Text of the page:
Eilika droomt ervan om op avontuur te gaan, de wereld te ontdekken en de draken te ontmoeten. Het blijft echter bij dromen; als meisje uit een boerendorp moet ze trouwen en een gezin stichten. Wanneer ze op een dag een aardedrakenei vindt, wordt alles anders.

Solix wordt een heilige genoemd vanwege zijn aardedrakenmagie. Zijn taak is om de laatste Aardedraak te beschermen. Hoewel hij niet in zijn eigen krachten gelooft, is hij vastbesloten om zijn taak serieus te nemen. Hij wordt flink op de proef gesteld wanneer hij merkt dat Nepheda stervende is.

Aster kan zich nauwelijks haar ouders en haar geboorteland herinneren. Haar belangrijkste regel is: laat niemand jouw magie zien en leid een normaal leven. Als ze op haar tocht een jongen ontmoet, gaat ze twijfelen. Is het wel slim om haar magie verborgen te houden?

Mijn recensie – zonder spoilers

Toen ik de synopsis van Helende Bladeren las, was ik meteen verkocht. Een boek over draken? Meer heb je niet nodig om mij enthousiast te krijgen. Maar helaas bleef ik wel een beetje op mijn honger zitten op vlak van draken. Hoewel men in Terram sterk gelovig is in ‘drakengoden’, kregen we niet echt veel te zien van die draken. Erg veel uitleg over de drakengoden was er ook niet in het boek. Daardoor was het soms wel een verwarrend boek, want dan werd er bijvoorbeeld over een bepaalde draak gesproken, maar was je als lezer niet helemaal mee waar het over ging.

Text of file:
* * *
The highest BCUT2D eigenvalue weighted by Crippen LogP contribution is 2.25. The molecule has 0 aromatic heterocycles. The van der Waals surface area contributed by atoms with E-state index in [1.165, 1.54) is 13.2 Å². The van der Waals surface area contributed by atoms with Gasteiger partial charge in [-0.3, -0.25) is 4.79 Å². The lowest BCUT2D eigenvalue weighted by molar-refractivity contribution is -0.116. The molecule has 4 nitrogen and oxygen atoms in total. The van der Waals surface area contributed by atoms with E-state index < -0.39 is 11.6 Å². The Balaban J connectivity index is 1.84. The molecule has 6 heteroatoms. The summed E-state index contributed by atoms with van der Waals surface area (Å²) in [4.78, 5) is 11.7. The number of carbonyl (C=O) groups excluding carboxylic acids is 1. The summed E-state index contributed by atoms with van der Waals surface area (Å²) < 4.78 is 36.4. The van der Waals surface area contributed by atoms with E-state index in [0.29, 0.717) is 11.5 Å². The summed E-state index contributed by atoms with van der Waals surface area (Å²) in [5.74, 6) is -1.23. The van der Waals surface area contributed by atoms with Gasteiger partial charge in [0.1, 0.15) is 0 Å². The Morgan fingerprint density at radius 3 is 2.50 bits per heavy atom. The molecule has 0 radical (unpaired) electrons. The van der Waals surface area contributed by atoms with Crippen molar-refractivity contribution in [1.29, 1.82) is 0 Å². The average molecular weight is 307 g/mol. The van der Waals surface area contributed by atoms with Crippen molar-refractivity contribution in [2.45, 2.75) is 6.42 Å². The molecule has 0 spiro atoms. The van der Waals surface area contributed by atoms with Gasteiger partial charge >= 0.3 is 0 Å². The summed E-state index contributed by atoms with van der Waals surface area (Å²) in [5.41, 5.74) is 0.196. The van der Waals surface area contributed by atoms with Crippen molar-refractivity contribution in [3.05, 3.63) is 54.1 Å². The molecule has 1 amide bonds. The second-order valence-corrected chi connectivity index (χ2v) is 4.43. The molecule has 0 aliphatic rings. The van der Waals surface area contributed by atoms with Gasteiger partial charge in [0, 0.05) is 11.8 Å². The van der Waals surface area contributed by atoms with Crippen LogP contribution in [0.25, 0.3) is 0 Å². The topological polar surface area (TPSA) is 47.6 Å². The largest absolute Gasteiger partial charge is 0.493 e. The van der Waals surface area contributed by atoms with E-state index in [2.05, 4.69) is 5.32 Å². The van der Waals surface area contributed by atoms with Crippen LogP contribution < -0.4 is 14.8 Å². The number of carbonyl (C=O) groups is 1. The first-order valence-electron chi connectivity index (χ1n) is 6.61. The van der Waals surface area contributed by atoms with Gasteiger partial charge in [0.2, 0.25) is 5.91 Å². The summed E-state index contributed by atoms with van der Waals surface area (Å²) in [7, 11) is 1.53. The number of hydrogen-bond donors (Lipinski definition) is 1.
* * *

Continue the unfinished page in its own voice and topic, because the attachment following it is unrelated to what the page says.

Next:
Claudia Boon is dan weer wel erg goed in het schrijfprincipe ‘show don’t tell’, ze laat je de wereld ontdekken door de ogen van de personages en zegt niet gewoon de informatie over de wereld. Helaas kon er wel nog meer in de ‘show’ zitten, we kregen net te weinig te zien over de wereld om helemaal mee te zijn met onder andere de drakengoden, de wereld ‘Terram’ en hoe de verschillende soorten magie precies in elkaar zaten.

Om verder te gaan op Boons schrijfstijl: ze kan erg goed een scène neerzetten. Boon heeft een mooie, omschrijvende manier van vertellen. Waardoor het niet moeilijk is om de plaats waar de scène zich afspeelt voor je te zien. Toch kan Boon nog meer groeien in die omschrijvende manier van vertellen, want soms was er een beetje een slechte balans tussen omschrijvend vertellen en ‘het noodzakelijke’ vertellen. Af en toe werden erg onbelangrijke details tot in de puntjes beschreven, wat je dan een beetje uit de ‘flow’ van het verhaal haalt.

Nog een laatste iets over de manier waarop Helende Bladeren geschreven is. De schrijfstijl en de personages voelde erg jong aan. Het leek alsof dit boek gericht was naar elf-, twaalfjarigen, waar zeker niets mis mee is. Maar dan kwamen er soms wel scènes voor in het boek die niet goed paste bij de leeftijd van de schrijfstijl. Moesten die scènes er niet ingezeten hebben, zou de leeftijd van de schrijfstijl helemaal geen probleem vormen. Maar juist doordat die scènes er wel in zaten, was er een soort conflict tussen de leeftijd van het verhaal en de leeftijd van de schrijfstijl.

Naast de iets te gedetailleerde manier van beschrijven, haalde ook het van de hak op de tak springen de lezer uit de flow van het verhaal. Soms gebeurde er binnen een hoofdstuk (van slechts enkele pagina’s) zoveel, waardoor je als lezer echt het gevoel krijgt dat je naar een tenniswedstrijd aan het kijken bent en heel tijd met je gezicht heen en weer moet kijken. Als lezer is het dan erg verwarrend om te weten wat er nu precies allemaal gebeurd is in één kort hoofdstuk.